Getting Exercised About Winter

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Keeping active in the wintertime, especially here in the Boston area,
can be a real challenge. I mean, you can’t just go for a walk when the streets
and sidewalks are covered with ice and snow.

So, what can you do? We took a quick survey of the exercise physiologists in the clinic here at the Joslin Diabetes Center, and we’ve compiled a list of
activities to explore, with the winter months in mind.

Ideas for Indoor Exercise

  • Join a mall-walking group, or buddy up with friends to walk outside
    or at an indoor track.
  • Join Team Joslin and sign up for a walk or road race in the spring in support of Joslin’s High Hopes Fund. When you’re committed to something, bailing out is not an option, and now’s the time to start training.
  • Swim at an indoor pool.
  • Join a fitness club that offers aerobics classes plus cardiovascular
    and strength-training equipment.
  • Exercise at home. Some examples: take the stairs; clean the house;
    walk in place; lift soup cans; or do push-ups, crunches, calf raises or
    exercise videos.

Outdoor Physical Activity Is Still an Option

Take up a winter sport:

  • Skiing
  • Snowboarding
  • Snowshoeing
  • Skating

Do an everyday activity:

  • Shovel the sidewalk
  • Take a brisk walk
  • Embrace your inner child! Build a snowman or slide down a hill!

Remember, if you’re going outdoors, don’t skimp on layers. Circulation problems
are a complication of diabetes, so make sure that your body is well insulated –
especially when you plan to be outdoors for a while.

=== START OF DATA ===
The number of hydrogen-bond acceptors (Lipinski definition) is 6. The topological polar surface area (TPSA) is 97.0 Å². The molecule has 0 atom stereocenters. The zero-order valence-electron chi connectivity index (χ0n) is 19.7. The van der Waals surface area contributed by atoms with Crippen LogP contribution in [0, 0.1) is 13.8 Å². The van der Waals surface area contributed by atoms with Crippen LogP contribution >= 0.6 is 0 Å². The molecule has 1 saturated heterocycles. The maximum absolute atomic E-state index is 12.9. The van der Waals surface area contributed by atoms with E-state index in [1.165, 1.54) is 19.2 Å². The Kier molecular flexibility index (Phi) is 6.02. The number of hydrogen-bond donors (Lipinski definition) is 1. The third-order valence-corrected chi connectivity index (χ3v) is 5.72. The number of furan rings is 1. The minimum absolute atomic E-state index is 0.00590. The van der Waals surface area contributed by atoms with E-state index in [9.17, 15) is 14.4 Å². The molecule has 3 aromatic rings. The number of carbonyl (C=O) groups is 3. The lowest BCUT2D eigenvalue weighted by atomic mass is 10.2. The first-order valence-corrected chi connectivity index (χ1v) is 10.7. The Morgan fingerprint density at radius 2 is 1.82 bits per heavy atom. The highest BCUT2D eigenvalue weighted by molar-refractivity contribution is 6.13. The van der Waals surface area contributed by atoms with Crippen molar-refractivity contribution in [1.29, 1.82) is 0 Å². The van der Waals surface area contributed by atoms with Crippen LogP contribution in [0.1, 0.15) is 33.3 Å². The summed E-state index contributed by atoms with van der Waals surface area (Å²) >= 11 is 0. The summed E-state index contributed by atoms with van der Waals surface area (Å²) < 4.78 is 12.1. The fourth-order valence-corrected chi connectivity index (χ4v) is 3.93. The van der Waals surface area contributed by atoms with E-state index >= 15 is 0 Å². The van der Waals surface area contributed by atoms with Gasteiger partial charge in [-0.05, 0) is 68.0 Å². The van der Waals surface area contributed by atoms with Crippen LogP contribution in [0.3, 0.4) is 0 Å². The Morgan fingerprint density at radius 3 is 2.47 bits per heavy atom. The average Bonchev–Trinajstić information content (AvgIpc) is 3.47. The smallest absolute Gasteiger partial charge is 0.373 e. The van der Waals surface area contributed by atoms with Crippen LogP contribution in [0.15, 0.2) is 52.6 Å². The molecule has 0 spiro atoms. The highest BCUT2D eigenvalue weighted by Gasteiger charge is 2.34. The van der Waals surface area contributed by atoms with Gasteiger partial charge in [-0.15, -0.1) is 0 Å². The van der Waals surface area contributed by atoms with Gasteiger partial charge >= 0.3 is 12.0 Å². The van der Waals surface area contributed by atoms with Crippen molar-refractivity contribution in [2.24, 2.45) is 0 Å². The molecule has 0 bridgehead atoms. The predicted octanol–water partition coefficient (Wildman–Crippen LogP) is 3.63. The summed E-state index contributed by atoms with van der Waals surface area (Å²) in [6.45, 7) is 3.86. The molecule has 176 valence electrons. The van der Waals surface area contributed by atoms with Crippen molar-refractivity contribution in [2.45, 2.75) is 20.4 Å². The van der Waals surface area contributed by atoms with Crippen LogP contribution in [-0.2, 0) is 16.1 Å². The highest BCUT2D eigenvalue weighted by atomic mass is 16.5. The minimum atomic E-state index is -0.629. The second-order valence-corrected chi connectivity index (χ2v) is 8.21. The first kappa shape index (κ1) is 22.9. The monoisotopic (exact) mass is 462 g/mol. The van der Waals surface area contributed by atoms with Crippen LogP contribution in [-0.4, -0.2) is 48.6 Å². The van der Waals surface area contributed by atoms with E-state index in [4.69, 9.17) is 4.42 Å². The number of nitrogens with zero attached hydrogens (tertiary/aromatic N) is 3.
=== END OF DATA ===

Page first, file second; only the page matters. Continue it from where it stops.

Heed your feet, too. Make sure to wear good, supportive boots that
resist moister out and wool socks to wick sweat from your feet.

And don’t forget to warm your body up! Before engaging in vigorous activity,
warm up indoors for five to 10 minutes. It should leave you feeling comfortably
warm-not hot or sweaty.

When checking your blood-glucose levels, keep the following in mind:

  • Meters are temperature-sensitive; the accuracy may be affected when
    it is too cold or too hot. Most meters work best within the range of 50 to 104
    degree Fahrenheit.
  • In cold weather, carry your meter and strips inside your clothing so
    your body heat can keep them in the correct temperature range.
  • When it is too cold, find a warmer place to check your blood-glucose
  • While meters allow you to obtain a drop of blood from other parts of
    your body, your best bet is to get it from your finger.
  • If you have questions, call your meter company’s toll-free
    customer-service number.

Get outdoors and enjoy all the winter season has to offer. Just remember
to check beforehand with your physician regarding your fitness plan, to get the
most from your workout while maintaining control over your diabetes.

One Response to Getting Exercised About Winter

  1. Larry Ligon says:

    Thanks, great suggestions and reminders regarding both winter exercise and glucose testing!

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